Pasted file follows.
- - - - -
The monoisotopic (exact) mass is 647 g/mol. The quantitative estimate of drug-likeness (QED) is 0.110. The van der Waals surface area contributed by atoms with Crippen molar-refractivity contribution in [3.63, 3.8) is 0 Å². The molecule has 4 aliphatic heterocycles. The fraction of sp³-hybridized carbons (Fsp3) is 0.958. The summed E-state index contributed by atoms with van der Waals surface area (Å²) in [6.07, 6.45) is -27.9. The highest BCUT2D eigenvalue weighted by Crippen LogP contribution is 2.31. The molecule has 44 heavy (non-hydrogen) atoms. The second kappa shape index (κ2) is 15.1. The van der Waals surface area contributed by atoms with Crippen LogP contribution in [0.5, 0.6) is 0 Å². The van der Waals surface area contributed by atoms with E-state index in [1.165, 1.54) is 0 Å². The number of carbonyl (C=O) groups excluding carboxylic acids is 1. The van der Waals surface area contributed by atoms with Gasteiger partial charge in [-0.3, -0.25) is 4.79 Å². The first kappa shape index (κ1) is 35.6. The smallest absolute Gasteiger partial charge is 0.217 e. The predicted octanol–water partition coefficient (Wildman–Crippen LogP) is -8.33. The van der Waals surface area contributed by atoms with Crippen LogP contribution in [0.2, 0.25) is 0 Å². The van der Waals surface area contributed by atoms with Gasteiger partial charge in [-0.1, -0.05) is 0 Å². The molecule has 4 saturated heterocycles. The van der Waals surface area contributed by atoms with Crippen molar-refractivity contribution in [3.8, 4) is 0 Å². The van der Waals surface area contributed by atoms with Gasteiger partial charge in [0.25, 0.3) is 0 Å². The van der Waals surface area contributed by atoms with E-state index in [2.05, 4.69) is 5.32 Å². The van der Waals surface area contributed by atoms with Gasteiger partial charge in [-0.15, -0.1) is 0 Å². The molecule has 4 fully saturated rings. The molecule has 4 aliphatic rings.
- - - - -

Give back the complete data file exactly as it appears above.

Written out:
The monoisotopic (exact) mass is 647 g/mol. The quantitative estimate of drug-likeness (QED) is 0.110. The van der Waals surface area contributed by atoms with Crippen molar-refractivity contribution in [3.63, 3.8) is 0 Å². The molecule has 4 aliphatic heterocycles. The fraction of sp³-hybridized carbons (Fsp3) is 0.958. The summed E-state index contributed by atoms with van der Waals surface area (Å²) in [6.07, 6.45) is -27.9. The highest BCUT2D eigenvalue weighted by Crippen LogP contribution is 2.31. The molecule has 44 heavy (non-hydrogen) atoms. The second kappa shape index (κ2) is 15.1. The van der Waals surface area contributed by atoms with Crippen LogP contribution in [0.5, 0.6) is 0 Å². The van der Waals surface area contributed by atoms with E-state index in [1.165, 1.54) is 0 Å². The number of carbonyl (C=O) groups excluding carboxylic acids is 1. The van der Waals surface area contributed by atoms with Gasteiger partial charge in [-0.3, -0.25) is 4.79 Å². The first kappa shape index (κ1) is 35.6. The smallest absolute Gasteiger partial charge is 0.217 e. The predicted octanol–water partition coefficient (Wildman–Crippen LogP) is -8.33. The van der Waals surface area contributed by atoms with Crippen LogP contribution in [0.2, 0.25) is 0 Å². The van der Waals surface area contributed by atoms with Gasteiger partial charge in [-0.1, -0.05) is 0 Å². The molecule has 4 saturated heterocycles. The van der Waals surface area contributed by atoms with Crippen molar-refractivity contribution in [3.8, 4) is 0 Å². The van der Waals surface area contributed by atoms with Gasteiger partial charge in [0.25, 0.3) is 0 Å². The van der Waals surface area contributed by atoms with E-state index in [2.05, 4.69) is 5.32 Å². The van der Waals surface area contributed by atoms with Gasteiger partial charge in [-0.15, -0.1) is 0 Å². The molecule has 4 fully saturated rings. The molecule has 4 aliphatic rings.